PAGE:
Feverfew (Tanacetum parthenium), also known as Bachelor’s Button, is a common flowering aromatic plant. Feverfew was known to the ancient Egyptians and Greeks who regarded it as a valuable remedy to alleviate headaches, joint pain, stomach aches, menstrual pains and fever. For centuries it has also been employed as an emmenagogue to promote menstrual flow.
Modern researchers confirm that feverfew is a valuable herbal remedy that is especially effective in treating migraine headaches and arthritis. Feverfew contains a number of lactones, among them parthenolide, michefuscalide and chrysanthenyl. The main active sesquiterpene lactone, parthenolide, is known to inhibit the production and secretion of prostaglandins, substances released by blood platelets and white blood cells that contribute to migraines. White blood cells secrete substances believed to contribute to the kind of inflammatory processes seen in arthritis and possibly some other autoimmune disorders. Another substance, Serotonin, is also secreted by blood platelets and can constrict blood vessels and contribute to migraine pain. This inhibition of prostaglandins results in reduction in inflammation, decreased secretion of histamine, and a reduction of fevers, thus the name Feverfew.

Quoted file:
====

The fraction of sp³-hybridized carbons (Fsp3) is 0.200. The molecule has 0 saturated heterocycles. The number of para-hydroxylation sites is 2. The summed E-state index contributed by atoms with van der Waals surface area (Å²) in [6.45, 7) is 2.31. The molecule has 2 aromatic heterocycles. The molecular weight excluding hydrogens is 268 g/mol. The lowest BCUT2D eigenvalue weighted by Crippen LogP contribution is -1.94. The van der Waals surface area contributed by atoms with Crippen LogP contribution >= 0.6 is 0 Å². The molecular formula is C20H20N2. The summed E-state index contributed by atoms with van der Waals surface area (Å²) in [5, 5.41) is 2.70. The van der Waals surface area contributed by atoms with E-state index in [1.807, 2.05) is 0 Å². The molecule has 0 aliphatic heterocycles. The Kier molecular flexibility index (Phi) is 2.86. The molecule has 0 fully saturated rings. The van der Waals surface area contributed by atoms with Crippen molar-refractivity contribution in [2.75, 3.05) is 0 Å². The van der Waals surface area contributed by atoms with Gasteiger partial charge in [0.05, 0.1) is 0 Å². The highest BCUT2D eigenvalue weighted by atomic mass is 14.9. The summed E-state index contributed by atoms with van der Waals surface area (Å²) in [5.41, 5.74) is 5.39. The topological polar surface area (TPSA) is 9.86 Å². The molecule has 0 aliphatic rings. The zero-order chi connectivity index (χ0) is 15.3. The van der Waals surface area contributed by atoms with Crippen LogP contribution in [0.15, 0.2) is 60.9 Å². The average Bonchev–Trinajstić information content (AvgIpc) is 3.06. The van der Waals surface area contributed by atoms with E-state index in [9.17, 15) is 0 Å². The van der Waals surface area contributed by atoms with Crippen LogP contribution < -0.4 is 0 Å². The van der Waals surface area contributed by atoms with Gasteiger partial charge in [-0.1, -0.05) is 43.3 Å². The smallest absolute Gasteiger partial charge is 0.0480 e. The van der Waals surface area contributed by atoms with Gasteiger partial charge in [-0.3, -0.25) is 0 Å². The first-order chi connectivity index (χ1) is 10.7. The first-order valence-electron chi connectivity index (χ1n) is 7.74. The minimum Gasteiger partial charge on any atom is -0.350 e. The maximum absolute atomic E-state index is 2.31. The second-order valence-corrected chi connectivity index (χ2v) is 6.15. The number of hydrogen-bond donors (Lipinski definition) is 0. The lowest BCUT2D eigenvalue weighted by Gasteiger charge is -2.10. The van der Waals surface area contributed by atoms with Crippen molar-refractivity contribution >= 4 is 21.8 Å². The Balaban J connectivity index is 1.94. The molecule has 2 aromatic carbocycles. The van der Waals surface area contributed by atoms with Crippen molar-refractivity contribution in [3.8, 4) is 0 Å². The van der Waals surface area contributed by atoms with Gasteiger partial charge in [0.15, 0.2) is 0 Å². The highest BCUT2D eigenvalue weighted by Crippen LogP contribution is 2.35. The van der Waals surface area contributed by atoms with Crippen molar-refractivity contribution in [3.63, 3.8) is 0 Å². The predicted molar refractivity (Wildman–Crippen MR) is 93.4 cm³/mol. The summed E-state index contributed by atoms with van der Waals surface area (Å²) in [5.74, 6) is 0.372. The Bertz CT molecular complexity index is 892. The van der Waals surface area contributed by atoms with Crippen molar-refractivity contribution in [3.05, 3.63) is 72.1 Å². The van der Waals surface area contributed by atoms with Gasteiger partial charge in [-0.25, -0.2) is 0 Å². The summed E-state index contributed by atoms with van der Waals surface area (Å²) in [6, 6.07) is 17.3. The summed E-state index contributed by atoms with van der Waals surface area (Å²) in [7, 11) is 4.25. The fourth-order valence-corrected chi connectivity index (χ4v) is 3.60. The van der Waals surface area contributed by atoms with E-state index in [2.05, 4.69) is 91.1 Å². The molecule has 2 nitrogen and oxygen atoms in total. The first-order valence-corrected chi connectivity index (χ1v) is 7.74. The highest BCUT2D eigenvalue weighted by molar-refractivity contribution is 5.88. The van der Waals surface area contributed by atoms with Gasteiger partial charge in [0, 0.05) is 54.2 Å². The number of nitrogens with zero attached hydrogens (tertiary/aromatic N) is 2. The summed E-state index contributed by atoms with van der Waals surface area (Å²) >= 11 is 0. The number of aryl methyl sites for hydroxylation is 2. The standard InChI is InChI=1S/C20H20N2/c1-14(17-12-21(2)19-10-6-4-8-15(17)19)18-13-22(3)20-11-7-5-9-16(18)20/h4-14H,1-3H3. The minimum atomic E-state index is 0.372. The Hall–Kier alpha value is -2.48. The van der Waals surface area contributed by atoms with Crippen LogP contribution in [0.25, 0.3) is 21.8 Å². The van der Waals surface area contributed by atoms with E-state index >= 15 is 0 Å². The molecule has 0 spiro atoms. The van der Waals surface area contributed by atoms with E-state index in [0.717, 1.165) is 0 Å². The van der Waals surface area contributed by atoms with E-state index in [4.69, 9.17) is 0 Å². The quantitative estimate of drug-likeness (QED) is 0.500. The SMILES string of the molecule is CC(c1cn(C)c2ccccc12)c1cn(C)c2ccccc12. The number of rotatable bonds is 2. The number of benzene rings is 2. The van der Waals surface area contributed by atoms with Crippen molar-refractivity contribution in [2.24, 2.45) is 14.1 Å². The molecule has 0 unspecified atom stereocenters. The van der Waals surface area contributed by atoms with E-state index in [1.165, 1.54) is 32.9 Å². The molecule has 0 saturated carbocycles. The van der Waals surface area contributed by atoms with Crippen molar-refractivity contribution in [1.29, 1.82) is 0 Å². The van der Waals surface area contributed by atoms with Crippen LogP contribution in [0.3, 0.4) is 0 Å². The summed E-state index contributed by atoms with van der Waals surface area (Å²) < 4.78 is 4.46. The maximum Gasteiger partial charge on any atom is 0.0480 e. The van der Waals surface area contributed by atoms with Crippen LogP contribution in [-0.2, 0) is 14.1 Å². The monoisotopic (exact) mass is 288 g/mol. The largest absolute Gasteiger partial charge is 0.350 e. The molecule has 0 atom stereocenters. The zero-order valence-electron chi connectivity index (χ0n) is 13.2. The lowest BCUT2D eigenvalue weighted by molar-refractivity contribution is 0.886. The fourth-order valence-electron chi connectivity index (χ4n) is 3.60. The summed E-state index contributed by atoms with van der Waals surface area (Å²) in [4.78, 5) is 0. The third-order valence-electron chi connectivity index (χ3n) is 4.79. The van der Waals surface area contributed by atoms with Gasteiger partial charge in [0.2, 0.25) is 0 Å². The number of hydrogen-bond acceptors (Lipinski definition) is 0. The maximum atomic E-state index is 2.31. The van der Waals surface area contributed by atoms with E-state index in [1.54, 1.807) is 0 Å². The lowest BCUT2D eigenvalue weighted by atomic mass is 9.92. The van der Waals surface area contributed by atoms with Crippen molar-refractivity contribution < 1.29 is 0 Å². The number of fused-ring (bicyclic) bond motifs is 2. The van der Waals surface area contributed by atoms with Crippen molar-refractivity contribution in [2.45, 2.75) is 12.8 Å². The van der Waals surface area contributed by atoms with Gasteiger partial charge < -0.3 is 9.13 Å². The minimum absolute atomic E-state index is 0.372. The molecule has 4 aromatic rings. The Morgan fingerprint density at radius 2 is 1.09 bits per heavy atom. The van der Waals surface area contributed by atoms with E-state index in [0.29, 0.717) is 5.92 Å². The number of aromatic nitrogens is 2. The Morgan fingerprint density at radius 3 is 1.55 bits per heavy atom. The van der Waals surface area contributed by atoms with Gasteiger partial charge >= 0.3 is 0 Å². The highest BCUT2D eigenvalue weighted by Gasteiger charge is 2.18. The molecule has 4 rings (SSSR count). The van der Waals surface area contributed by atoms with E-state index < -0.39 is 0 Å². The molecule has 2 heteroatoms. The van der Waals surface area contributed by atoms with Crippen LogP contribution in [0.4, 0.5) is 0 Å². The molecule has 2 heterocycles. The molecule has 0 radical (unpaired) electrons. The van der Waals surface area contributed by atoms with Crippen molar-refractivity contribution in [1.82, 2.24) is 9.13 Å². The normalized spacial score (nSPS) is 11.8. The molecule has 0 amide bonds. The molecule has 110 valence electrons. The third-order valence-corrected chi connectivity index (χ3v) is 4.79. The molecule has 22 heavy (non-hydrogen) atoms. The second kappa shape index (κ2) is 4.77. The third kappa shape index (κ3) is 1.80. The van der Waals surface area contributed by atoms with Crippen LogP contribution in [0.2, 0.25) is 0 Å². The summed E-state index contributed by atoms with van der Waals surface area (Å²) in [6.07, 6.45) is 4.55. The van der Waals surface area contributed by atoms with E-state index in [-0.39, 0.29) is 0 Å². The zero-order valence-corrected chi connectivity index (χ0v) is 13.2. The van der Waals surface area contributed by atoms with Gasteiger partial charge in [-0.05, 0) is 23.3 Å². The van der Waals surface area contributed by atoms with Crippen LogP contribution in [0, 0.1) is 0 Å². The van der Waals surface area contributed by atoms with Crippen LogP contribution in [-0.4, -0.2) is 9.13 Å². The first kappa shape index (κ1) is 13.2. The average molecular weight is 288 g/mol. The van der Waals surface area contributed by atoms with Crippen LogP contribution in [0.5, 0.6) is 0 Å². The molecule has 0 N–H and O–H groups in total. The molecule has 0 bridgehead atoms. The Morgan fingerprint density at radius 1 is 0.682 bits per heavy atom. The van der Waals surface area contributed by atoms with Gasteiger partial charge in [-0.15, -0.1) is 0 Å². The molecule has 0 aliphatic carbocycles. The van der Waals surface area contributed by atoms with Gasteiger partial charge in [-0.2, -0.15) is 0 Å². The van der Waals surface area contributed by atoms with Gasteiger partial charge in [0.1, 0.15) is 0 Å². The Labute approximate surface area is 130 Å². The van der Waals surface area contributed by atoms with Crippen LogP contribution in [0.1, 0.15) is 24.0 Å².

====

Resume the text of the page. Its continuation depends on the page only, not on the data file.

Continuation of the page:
Researchers conducting placebo-controlled studies have discovered that taking daily supplements of feverfew resulted in a 24% reduction in the the overall number of migraines, and the headaches that did occur were measurably milder and resulted in less vomiting. Feverfew has also been useful in relaxing smooth muscles in the uterus, promoting menstrual flow and inhibiting platelet aggregation and excessive blood clotting. Feverfew also helps stimulate digestion and improves liver function.